Questions to consider

Photo credit: https://medium.com/@dansapio/snapchat-lenses-are-a-game-changing-marketing-tool-e7414b01d063

1) Does the AR idea tie into the campaign strategy/goal?

When looking at the campaign as a whole, does the AR component make the campaign stronger, or does it feel like an add on? For example, if the purpose is to find the magic in the everyday, AR could be a great technology to push that forward by showing animations popping in unexpected places during your daily routine. However, if the purpose is just to direct people to a website or video about your product, then the point of using AR is lost. You should also consider if the AR idea pushes the campaign forward, or are you using it as just another medium to push your message? Regardless of your role, this needs to be kept in mind to ensure your AR idea has impact.

Photo credit: https://www.wired.com/story/weather-channel-hurricane-florence-storm-surge-graphic/

2) Is the AR idea unique to the brand?

If your competitor (or your brand’s competitor) came up with the same idea, would they be able to successfully sell that idea as their own? This comes back to whether the AR idea is strongly tied to the campaign strategy or goal. If you are using AR to address a particular concern that is specific to your brand’s core audience (such as IKEA Assembly addressing furniture assembly frustrations), it is more difficult for competitors to copy it effectively. If it is an idea that your competitor could easily put their name on, consider another execution altogether.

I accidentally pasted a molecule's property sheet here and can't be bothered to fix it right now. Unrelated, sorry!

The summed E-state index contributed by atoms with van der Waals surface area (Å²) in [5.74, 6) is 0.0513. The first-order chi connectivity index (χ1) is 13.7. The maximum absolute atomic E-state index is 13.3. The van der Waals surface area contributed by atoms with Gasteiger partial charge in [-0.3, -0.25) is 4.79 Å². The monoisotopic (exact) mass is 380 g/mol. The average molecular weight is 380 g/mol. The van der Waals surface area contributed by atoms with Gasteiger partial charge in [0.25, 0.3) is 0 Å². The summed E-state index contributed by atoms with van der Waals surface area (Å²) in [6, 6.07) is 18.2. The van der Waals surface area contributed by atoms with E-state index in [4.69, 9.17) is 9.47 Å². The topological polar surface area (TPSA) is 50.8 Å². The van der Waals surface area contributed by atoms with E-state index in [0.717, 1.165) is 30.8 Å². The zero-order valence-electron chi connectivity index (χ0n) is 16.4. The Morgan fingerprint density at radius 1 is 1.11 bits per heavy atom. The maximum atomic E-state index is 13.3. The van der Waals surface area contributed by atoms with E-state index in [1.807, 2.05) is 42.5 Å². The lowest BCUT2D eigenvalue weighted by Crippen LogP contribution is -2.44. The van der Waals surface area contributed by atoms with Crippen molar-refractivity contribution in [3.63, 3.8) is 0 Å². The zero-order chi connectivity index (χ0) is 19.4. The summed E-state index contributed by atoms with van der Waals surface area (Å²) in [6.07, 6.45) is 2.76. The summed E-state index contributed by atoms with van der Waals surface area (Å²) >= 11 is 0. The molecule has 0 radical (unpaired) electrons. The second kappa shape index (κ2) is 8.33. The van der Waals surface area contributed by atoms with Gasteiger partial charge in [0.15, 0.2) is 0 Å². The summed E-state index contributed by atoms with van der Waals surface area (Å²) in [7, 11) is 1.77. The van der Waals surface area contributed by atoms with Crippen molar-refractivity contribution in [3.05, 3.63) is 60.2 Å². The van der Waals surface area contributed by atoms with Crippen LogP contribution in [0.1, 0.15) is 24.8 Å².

Photo credit: https://medium.com/space10/assembling-ikeas-new-ar-app-without-a-manual-c74c09d0488d

3) Is it an idea that could not be replicated as a traditional 2D mobile app?

Because of all the excitement around AR, we can get carried away with the cool factor and forget what makes AR unique. Overall, AR is a perfect medium to add or enhance context of the world around them. It can provide a 3D rendering of something that isn’t tangible at the moment but is visualized in the context of the background, like with IKEA Place. It can provide training through the context of the existing environment, such as DAQRI’s smart helmet applications for industrial clients like Siemens. It can even enhance the existing environment, making what would otherwise be boring more exciting (Snapchat is king with this). If the idea could just as easily be a 2D application, then consider making it a 2D application instead of an AR-enabled one. AR is a special medium that can produce incredible work as long as we know the best circumstances to try it.

Photo credit: https://virtualrealitypop.com/how-to-build-the-tilt-brush-for-augmented-reality-1c1cfe6076fd